I am not an expert. I do not have all the answers. I have a biased worldview. I make mistakes. When I speak in public whether in class or online, I’m scared. So basically I am not even close to perfect. I want you to know this. I want my students to know this.

Teaching is supremely hard in that your students frequently assume that if you are standing at the front of the room you know EVERYTHING about your subject. This leaves all of us with two choices. Either try to maintain that false “teacher as expert” image or be honest with our students about what we know and don’t.

When I teach sociology I am trying to help my students develop “eyes” to see at the sociological level. I want them to develop a sociological imagination. I want them to consider the social (and not only the individual) when they make decisions for the rest of their lives. Before any of this development can happen students must first acknowledge that their worldview isn’t unbiased and perfect. They must acknowledge that they have room to grow.

Almost every student is reluctant to do this because it’s scary. If there is no one “right” worldview and if I have mistakenly assumed my worldview untill now has been right and accurate, then the world is more complex than I thought it was. If the stereotypes and assumptions that I’ve never been bothered to examine until now are inaccurate and biased, then I have a lot of work to do. To ask students to hone their skills of seeing at the sociological level, is to ask them to admit vulnerability; to admit that they’ve got work to do.

And if you found yourself nodding along to the last paragraph about your students, stop and realize that you and I are also vulnerable to the same error in thinking. I mean I went to grad school. I study racism, sexism, classism, and all the other inequalities, so I am the last person who would say or do something that is racist, sexist, classist, etc. Right? By being a sociologist I am inoculated from reproducing inequality. I’m one of the good guys.

Having eyes to see at the sociological level is not an end state. You’re never “fixed”. I struggle almost daily with my privilege. Just last week I asked my class to define femininity in a discussion about gender and I said that long straight hair was commonly associated with being feminine. It wasn’t until after class that it occurred to me that by defining femininity this way meant that I was reinforcing Eurocentric beauty standards and alienating many students of color.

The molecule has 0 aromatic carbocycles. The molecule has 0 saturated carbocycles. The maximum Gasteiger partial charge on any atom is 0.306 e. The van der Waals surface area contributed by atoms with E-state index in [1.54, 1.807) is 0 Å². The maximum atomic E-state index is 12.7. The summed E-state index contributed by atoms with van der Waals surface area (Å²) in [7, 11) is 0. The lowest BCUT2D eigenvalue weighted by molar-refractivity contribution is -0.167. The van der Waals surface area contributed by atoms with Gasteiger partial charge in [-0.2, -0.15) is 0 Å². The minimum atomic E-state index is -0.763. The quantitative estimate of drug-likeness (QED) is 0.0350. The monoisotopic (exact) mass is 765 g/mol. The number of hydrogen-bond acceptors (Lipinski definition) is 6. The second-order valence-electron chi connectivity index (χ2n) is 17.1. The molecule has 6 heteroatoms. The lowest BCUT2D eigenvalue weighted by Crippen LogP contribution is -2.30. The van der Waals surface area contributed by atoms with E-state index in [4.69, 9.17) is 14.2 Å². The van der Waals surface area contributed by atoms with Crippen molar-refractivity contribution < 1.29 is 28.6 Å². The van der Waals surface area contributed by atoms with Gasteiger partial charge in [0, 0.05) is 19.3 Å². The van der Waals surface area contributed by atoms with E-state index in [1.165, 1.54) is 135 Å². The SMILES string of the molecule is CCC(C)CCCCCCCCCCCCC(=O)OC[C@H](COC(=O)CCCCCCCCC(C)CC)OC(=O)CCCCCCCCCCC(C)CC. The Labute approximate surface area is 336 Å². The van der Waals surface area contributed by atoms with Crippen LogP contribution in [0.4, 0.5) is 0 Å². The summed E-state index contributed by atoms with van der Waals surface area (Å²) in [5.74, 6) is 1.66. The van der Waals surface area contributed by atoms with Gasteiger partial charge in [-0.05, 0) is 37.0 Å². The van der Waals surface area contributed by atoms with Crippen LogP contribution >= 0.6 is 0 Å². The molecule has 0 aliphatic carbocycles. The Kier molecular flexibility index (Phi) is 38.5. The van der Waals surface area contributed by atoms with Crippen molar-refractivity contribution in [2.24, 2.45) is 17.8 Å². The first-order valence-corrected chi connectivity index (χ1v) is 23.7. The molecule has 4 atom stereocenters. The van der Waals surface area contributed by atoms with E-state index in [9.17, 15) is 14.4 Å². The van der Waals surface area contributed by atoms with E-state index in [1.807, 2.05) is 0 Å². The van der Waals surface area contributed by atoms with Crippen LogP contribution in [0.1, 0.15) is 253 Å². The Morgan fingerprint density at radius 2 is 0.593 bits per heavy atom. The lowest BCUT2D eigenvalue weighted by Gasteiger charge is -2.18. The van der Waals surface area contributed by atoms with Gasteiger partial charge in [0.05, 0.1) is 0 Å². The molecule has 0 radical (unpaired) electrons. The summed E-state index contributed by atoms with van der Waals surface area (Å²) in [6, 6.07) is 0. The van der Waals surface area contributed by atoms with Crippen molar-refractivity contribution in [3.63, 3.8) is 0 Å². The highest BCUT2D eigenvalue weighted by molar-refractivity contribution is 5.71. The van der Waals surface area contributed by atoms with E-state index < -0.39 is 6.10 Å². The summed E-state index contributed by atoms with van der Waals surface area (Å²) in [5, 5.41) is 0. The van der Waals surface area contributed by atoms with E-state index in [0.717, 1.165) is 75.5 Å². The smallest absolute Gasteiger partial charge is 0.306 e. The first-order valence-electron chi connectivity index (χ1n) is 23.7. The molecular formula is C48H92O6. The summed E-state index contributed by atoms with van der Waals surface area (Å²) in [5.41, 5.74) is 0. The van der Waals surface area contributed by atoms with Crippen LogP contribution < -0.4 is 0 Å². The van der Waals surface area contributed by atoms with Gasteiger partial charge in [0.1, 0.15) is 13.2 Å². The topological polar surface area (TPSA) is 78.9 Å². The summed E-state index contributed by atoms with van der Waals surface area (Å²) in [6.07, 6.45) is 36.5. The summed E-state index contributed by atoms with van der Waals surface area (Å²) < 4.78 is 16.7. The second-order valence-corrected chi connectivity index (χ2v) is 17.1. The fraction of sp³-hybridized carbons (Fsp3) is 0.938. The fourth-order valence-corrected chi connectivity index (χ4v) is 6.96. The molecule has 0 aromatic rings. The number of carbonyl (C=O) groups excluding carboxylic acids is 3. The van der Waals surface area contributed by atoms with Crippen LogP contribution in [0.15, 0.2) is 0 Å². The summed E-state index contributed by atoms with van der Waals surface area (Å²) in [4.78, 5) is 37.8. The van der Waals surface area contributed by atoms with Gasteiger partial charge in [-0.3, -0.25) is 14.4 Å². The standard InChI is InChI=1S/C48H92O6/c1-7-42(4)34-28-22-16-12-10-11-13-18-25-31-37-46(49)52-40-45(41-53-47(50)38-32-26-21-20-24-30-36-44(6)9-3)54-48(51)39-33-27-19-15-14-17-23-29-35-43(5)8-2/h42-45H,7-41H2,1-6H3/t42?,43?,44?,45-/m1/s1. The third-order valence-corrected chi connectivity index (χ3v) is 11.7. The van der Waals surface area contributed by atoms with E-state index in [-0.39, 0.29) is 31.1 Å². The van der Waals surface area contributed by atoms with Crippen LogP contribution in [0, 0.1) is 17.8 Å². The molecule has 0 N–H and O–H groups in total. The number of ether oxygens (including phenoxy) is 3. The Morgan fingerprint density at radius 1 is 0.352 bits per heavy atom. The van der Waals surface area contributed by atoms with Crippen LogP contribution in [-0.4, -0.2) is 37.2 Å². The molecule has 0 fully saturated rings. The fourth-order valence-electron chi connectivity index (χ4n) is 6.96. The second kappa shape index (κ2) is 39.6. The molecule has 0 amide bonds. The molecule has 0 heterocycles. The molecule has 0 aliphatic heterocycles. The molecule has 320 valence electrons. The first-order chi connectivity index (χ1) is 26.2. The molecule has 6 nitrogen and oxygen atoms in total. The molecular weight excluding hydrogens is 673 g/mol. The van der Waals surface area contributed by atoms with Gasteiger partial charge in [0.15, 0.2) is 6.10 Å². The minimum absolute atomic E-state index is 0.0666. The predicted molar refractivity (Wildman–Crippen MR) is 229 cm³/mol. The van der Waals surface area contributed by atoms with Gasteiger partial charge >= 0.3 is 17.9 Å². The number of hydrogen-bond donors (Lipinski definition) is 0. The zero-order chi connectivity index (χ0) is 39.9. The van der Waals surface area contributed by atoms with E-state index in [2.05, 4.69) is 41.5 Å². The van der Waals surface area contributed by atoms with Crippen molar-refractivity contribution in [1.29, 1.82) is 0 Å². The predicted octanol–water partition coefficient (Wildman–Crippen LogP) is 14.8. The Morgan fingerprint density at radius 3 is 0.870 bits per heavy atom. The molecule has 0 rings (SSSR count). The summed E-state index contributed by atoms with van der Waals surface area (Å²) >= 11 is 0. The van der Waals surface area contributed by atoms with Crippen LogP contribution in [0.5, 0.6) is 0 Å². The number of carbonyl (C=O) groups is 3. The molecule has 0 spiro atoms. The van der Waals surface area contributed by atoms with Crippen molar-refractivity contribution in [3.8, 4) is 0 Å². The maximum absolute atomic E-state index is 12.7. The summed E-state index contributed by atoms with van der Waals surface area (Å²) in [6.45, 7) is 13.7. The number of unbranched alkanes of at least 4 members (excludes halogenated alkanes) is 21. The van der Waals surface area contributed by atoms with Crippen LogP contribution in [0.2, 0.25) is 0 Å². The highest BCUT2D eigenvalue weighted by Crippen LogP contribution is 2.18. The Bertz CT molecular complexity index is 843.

So what should I do now? I could hope that not many students noticed my mistake or I could use this moment to show my students how my social location biased my worldview. I can use the opportunity to teach my students about Eurocentric beauty standards. I can show them what honest critical self-evaluation looks like and role model personal growth. Lastly, I can apologize to the students I’ve alienated and try to reestablish trust with them.

If your goal as a teacher is to reach students and inspire them to be changed by the experiences you have together you have to role model vulnerability. Before someone is willing to change themselves they first must be honest about where they are and that ALWAYS requires vulnerability. You can’t expect many students to be willing to change if you are not willing to be vulnerable. Your students are smart they know when you are being honest with them.

I want to acknowledge that I, as a Euro-American male, am experiencing one of my many privileges here. When I walk into the room on the first day many of my students automatically extend to me credibility and authority. In these cases both are unearned. When teachers of color or female teachers walk into the room they are not only not automatically seen as credible, but in some cases they are automatically assumed to be non-credible and their authority will be challenged at every point. This makes showing your vulnerability all the more difficult, but it doesn’t change the dangers of the “Teacher as Expert” model.

I don’t have a one size fits all solution here. I am not prescribing a course of action that, if you start taking today, you will find your classes are 50% more awesome. I know many good teachers who are just trying to survive a hostile classroom. I can’t tell you what will work for you. However, I know the risks associated with pretending to know everything and role modeling a “I have nothing to learn” stance. To learn we must first acknowledge the areas of ourselves that need growth. How can we ask our students to do something that we won’t do ourselves. If you’ve read to this point, consider sending me your ideas about teaching with vulnerability. Email me at Nathan@sociologysource.com. Thanks!